The IRS and some state governments will also sock you with a hefty penalty if you convert MSA funds to non-medical expenses. Financial columnist Jane Bryant Quinn noted that pitfall in a column on the pros and cons of medical savings plans.

"MSAs are dandy for healthy people with plenty of money," Quinn wrote. "The plan is risky, however, for people on tight budgets. You get high deductible insurance to protect you from catastrophic medical bills. But the savings part is another matter. What if you need the MSA money for a non-medical emergency? There's a stiff penalty on withdrawals."

MSAs also require careful recordkeeping. IRS audits are rare, but if you are audited, you may need to provide a tax examiner with detailed records to show that MSA withdrawals did, in fact, go to qualified medical expenses.

The bottom line is that MSAs could be a ready source of tax exempt cash in a medical emergency. But if you need the money to pay for car repairs, a new roof or just want to spend the money on a vacation, you'll be worse off than if you never had never put the money in an MSA.

And, if you still opt for an MSA, you may want to check with your accountant, a financial advisor, your health insurer and IRS regulations to make sure you understand the program, its risks and the short- and long-term advantages and disadvantages of putting your money in a medical savings account.

In other words, read all the fine print because MSAs are like a lot of other federal programs. They may work for most people, but the only thing that counts is whether it works for you.

Here are a few facts to help you understand how medical savings accounts work (MSA):

* An MSA isn't free. The firm that handles your Medical Insurance Account likely will charge a fee. The fees could include a one-time fee for setting up an account and additional fees for administering it.

* Federal regulations set limits on the amount you can contribute to an MSA. If you have individual coverage, you can contribute 65% of your plan deductible each year. If your insurance covers two or more people, you can contribute up to 75% of the deductible annually.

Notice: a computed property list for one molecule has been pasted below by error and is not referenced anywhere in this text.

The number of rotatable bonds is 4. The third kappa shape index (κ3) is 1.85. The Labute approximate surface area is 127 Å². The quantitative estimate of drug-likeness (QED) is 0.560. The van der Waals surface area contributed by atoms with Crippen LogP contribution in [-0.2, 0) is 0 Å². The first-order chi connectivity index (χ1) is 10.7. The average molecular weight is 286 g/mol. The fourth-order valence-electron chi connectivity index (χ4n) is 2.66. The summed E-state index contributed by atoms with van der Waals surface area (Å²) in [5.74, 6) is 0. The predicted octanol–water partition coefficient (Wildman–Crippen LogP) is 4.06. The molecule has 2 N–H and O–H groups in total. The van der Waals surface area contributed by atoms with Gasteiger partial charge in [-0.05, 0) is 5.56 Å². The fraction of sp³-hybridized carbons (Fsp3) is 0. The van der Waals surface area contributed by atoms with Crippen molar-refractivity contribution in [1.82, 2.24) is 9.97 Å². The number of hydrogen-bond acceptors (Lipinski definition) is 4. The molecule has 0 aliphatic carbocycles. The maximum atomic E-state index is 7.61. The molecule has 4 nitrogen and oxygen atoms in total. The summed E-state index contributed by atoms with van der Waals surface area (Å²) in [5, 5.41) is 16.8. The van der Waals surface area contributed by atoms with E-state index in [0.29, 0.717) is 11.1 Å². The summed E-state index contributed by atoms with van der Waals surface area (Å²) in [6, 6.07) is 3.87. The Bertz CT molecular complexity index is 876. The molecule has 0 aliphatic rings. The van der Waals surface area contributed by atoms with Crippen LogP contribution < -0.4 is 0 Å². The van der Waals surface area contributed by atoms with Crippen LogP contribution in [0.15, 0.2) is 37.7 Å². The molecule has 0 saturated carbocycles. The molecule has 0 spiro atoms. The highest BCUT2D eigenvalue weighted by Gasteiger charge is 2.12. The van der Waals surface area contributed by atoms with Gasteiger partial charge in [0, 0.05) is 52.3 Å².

* Disbursement of MSA funds to cover medical expenses will vary depending on the plan you choose. Some MSAs offer a debit card which can be used to pay expenses with automatic deductions from your MSA account. Whatever plan you choose, be sure to keep careful records of expenses in case you are audited by the IRS.

* You can use an MSA for non-medical expenses. But if you are under age 65, you will owe regular taxes on such withdrawals and face an additional 15% federal penalty. You may also face state tax penalties. If you are 65 or older, you don't face penalties, but you will owe income tax on non-medical uses.

* If you leave a health insurance plan which qualifies for an MSA account and you are under age 65, you will no longer be able to withdraw funds from your MSA without penalty or taxes, even if you use the money for medical services.

Once you reach age 65, however, you will only be subject to normal taxes as part of your gross earnings.

* There are a wide-variety of medical expenses which can be covered from MSA funds, including, for example, telephone equipment for the hard-of-hearing, vaccines, x-rays and psychiatric services, to name a few. But there are many that are not, including non-prescription medication and health programs offered by health clubs and gyms. Check with your plan or the IRS for particulars.

Sources: Wyoming Financial Insurance, Blue Shield of California

If you had a dollar to invest, where would you put it. Each year, it seems, the choices get more complex. In addition to medical savings accounts, there are standard individual retirement accounts, Roth IRAs, tax exempt municipal bonds and any number of taxable investments including parking your money in an old fashioned bank savings account where it might earn a couple percent interest. Or you could pay down a high interest rate credit card.

The point is that investing is no longer a simple matter. To make the best decisions, you need to consider your tax bracket, when you might need the money, how quickly you can get it in an emergency, penalties for early withdrawal and where you can get the best rate of return.

A medical savings account, with its own quirky rules, is just one possibility. And as we move into the 21st Century, the fine art of investing probably isn't going to get any easier.